Skip to content Skip to footer

What are tartrates? And do they indicate something wrong with the wine?


Have you come across a cork which the side that was inside the bottle to be covered in little red or white crystals? You may have wondered if this meant there was something wrong with the wine. And if you should still drink it?

  • The short answer is that nothing is wrong and you should absolutely still consume it, but the explanation for why those crystals are there in the first place is pretty cool. Three main acids exist in wine grapes: malic acid, citric acid and tartaric acid. Of the three, its tartaric acid that’s responsible for the tartness we get in wine and the acid that creates those lovely crystals. While malic acid is mostly converted to the more mellow and soft lactic acid during fermentation, tartaric acid maintains its chemical consistency. This is the acid which helps maintain a wine’s PH levels and protects it from spoiling, but it doesn’t always like to stay dissolved inside the wine.
  • The tartaric acid compound is very susceptible to temperature fluctuations. Chill a wine down too far and the acid will actually solidify and fall out of the solution. Have you ever gotten to the bottom of a bottle and noticed crystal shards in the wine as you poured the final glass? That’s just tartaric acid’s solid form floating around in the juice. Some people are freaked out by it, which is why they might filter it out, but it’s completely harmless to consume.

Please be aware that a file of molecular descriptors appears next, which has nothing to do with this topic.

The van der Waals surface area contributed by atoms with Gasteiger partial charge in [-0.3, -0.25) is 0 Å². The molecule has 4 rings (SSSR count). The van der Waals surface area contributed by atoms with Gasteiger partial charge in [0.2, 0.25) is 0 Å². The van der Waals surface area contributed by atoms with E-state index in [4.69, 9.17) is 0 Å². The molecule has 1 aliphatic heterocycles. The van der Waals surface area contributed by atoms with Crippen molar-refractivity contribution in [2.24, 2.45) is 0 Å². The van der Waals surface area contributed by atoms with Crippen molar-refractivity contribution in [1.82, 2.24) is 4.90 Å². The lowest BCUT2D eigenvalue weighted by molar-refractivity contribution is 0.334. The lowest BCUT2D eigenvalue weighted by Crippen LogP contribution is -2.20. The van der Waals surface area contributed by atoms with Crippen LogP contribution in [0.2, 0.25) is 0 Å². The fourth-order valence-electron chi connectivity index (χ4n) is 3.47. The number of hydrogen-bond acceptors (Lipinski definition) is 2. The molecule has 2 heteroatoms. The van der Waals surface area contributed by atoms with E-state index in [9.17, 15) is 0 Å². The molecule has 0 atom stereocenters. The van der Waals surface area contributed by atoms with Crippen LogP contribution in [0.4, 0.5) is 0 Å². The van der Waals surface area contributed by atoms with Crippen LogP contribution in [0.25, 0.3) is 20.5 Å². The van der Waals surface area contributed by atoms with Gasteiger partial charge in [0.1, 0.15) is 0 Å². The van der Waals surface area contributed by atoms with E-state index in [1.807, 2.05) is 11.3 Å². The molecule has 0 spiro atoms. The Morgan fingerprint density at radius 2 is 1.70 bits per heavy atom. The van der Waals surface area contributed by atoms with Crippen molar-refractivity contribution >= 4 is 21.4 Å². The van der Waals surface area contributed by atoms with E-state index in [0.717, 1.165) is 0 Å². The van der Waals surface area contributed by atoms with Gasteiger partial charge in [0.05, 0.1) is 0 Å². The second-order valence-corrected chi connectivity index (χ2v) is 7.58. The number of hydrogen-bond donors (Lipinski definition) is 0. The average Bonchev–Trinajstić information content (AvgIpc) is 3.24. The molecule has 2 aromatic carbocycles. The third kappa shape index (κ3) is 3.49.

• Think about it, if you don’t see the crystals that means the wine was kept at a consistent temperature, so the acid was never allowed to solidify, but you’re still consuming tartaric acid, just in its liquefied form. If the acid becomes a solid and winds up floating in your wine, and if you happen to swallow it, you’re still consuming the same compound. The perfect comparison here is that it’s like water that’s been turned to ice. The ice is still water, and it’s harmless, even if it has taken on a different form.
  • The higher quality your bottle of wine is, the more likely you are to see tartrates. That’s because on the lower end of the wine spectrum, the wine is often cold stabilized in order to filter the tartrates out. This is done by chilling the wine down to near freezing levels and letting the solidified tartrates drop to the bottom of the tank. While this process will ensure a wine’s clarity, lowering a wine’s tartrate levels also impacts a wine’s flavors and hurts its ability to be aged.
  • So if you find yourself coming across tartrates, either stuck to the bottom of your cork or floating around in your glass, consider it a good thing. This means the wine wasn’t over-processed and its beautiful subtleties were preserved.

By Adam Teeter, VinePair